4. I think it is saddening and even disgusting to hear of women say how they wish they could take their children back or get rid of them! What a horrible, hurtful thing for the children if they ever learned of those comments... And what a SELFISH horrible world we live in when parents can't sacrifice a few years, a few comforts, a few dollars, a few fun times for the sake of a child. It disgusts me and sometimes makes me wonder why God chooses to give babies (and more babies) to some of those parents who have no regard for their children, while other parents who would love to fill their house with babies and children are not able to conceive any more children. It all seems so upside down. I'm sure God has good reason for those decisions though, and we just have to pray for those children who are not wanted.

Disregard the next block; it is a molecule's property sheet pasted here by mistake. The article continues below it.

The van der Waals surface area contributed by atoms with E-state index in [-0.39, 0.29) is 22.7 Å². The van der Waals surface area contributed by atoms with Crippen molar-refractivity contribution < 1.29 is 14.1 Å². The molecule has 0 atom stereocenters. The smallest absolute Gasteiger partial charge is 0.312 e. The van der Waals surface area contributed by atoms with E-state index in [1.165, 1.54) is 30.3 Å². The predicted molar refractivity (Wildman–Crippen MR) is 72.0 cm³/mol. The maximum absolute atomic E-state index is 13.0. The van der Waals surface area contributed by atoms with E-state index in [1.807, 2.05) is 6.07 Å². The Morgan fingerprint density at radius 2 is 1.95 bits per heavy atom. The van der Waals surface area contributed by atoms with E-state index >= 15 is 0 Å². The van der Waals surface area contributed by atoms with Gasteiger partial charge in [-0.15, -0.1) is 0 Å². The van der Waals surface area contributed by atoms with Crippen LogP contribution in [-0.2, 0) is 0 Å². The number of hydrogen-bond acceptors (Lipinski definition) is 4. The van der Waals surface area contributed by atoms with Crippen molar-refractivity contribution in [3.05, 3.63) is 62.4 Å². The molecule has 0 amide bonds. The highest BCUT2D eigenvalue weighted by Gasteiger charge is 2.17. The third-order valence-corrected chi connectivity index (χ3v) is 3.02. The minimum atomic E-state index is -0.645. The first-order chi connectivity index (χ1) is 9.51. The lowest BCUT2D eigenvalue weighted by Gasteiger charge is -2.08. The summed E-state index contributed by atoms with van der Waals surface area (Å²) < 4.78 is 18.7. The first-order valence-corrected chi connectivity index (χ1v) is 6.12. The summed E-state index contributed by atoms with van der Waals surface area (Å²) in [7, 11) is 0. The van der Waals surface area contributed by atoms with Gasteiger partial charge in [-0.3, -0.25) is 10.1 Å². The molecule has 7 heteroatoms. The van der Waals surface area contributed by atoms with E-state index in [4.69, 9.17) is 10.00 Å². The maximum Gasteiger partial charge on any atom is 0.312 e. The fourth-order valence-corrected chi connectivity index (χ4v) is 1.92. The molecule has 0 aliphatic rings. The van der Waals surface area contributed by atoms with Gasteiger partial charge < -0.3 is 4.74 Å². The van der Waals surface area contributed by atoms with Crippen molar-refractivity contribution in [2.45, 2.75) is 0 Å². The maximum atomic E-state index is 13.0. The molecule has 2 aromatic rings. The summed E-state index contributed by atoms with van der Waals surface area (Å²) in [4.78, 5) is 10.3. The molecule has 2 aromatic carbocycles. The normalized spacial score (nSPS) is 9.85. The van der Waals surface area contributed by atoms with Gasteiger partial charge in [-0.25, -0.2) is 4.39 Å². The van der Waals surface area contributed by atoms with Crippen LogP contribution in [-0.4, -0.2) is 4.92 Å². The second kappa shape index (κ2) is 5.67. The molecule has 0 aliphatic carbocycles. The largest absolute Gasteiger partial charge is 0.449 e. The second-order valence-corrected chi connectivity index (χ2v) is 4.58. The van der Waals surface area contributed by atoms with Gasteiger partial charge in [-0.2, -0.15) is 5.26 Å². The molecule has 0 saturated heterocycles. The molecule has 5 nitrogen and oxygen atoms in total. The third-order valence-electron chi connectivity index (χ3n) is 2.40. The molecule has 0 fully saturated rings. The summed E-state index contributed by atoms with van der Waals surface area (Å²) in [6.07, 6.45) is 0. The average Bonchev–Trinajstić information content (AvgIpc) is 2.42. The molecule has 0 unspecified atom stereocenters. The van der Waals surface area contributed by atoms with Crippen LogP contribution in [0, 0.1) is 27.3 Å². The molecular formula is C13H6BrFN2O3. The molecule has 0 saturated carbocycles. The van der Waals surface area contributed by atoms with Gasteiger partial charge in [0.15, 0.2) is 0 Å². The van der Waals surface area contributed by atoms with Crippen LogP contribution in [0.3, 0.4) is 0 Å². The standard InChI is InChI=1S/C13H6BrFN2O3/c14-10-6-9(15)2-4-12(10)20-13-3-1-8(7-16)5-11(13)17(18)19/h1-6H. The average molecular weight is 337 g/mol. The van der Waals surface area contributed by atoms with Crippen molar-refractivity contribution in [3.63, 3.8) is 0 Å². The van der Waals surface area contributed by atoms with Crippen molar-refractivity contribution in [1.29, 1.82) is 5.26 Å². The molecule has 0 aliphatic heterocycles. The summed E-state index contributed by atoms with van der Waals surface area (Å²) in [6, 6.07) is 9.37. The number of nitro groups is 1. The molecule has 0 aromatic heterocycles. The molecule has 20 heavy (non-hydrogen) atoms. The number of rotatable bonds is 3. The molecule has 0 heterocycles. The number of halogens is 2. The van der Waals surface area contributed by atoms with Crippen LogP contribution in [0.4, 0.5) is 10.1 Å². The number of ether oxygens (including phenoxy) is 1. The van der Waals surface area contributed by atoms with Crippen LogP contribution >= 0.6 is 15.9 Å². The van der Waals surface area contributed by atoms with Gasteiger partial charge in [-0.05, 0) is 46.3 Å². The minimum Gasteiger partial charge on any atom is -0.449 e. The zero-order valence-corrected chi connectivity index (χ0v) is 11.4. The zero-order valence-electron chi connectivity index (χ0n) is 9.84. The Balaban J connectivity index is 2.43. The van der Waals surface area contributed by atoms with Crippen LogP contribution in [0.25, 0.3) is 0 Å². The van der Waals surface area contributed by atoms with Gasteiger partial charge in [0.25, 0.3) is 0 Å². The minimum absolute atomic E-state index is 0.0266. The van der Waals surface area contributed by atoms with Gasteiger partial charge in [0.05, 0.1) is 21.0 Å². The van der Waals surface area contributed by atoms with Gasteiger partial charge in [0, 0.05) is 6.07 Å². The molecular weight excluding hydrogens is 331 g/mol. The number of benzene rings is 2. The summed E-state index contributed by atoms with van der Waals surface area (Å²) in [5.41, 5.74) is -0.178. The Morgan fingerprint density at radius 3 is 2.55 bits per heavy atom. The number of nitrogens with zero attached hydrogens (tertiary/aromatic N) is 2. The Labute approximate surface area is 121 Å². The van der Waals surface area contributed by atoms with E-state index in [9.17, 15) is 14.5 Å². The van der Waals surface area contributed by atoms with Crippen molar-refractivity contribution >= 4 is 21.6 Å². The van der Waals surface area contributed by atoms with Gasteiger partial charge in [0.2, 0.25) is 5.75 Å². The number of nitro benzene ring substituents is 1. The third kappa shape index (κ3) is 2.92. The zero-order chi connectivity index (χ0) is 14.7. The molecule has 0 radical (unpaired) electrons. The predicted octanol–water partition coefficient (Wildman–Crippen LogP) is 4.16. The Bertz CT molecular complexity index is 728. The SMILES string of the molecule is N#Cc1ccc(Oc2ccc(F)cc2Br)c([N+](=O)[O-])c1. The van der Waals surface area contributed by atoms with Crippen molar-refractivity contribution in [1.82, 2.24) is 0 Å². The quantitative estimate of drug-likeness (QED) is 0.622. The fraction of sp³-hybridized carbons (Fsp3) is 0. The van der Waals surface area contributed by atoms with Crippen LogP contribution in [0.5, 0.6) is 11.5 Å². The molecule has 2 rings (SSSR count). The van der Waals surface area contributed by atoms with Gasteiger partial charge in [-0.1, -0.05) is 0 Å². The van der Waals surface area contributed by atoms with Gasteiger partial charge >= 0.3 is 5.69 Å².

5. Clara - I always feel sad when I hear mothers (even in jest) wanting to hand their children over because they want a quieter life. We were all children once and I would hate for someone to say it to me if I was the child.

    Some children have very sad and horrible lives and I do wonder, just like you why this happens. We sometimes treat dogs and cats better than our children.

    And if do treat our children so badly they may not want to look after us in our old age. And then we have a problem

  6. It just very sad and selfish! I had friends who thought that doing the travelling and career and all before having children was the way to go but she now regrets making that decision and can see how selfish they were in their thinking. I would love another baby! xxx

  7. Jo, What a delightful blog. There is no more fulfilling role than being a mother (I believe) or come to that a grandmother. It can be physically and emotionally draining, it can be worrying, hurtful. But, it is also very rewarding, with many many special moments and it is a gift and blessing from God. Those, no strings attached "I love you, mummy or nanny" are priceless. Thank you for this post and God Bless. Nita.